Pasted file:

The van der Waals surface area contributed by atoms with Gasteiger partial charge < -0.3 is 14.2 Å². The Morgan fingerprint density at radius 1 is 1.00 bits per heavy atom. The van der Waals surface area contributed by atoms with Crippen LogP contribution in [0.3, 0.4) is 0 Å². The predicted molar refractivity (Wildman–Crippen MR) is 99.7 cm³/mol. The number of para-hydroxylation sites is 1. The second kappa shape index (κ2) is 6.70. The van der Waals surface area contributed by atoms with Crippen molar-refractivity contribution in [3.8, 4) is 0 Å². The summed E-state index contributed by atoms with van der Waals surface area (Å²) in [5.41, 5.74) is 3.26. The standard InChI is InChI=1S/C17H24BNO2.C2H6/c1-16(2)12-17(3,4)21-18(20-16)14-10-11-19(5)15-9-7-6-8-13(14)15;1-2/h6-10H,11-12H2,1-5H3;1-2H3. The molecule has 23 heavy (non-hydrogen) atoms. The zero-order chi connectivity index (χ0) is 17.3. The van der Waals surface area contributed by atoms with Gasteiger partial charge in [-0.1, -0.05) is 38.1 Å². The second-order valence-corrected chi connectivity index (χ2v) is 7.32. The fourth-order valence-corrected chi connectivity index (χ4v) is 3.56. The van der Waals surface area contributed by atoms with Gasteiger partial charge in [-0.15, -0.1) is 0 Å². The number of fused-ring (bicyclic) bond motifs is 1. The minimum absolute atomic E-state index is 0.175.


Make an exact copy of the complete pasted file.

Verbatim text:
The van der Waals surface area contributed by atoms with Gasteiger partial charge < -0.3 is 14.2 Å². The Morgan fingerprint density at radius 1 is 1.00 bits per heavy atom. The van der Waals surface area contributed by atoms with Crippen LogP contribution in [0.3, 0.4) is 0 Å². The predicted molar refractivity (Wildman–Crippen MR) is 99.7 cm³/mol. The number of para-hydroxylation sites is 1. The second kappa shape index (κ2) is 6.70. The van der Waals surface area contributed by atoms with Crippen molar-refractivity contribution in [3.8, 4) is 0 Å². The summed E-state index contributed by atoms with van der Waals surface area (Å²) in [5.41, 5.74) is 3.26. The standard InChI is InChI=1S/C17H24BNO2.C2H6/c1-16(2)12-17(3,4)21-18(20-16)14-10-11-19(5)15-9-7-6-8-13(14)15;1-2/h6-10H,11-12H2,1-5H3;1-2H3. The molecule has 23 heavy (non-hydrogen) atoms. The zero-order chi connectivity index (χ0) is 17.3. The van der Waals surface area contributed by atoms with Gasteiger partial charge in [-0.1, -0.05) is 38.1 Å². The second-order valence-corrected chi connectivity index (χ2v) is 7.32. The fourth-order valence-corrected chi connectivity index (χ4v) is 3.56. The van der Waals surface area contributed by atoms with Gasteiger partial charge in [-0.15, -0.1) is 0 Å². The number of fused-ring (bicyclic) bond motifs is 1. The minimum absolute atomic E-state index is 0.175.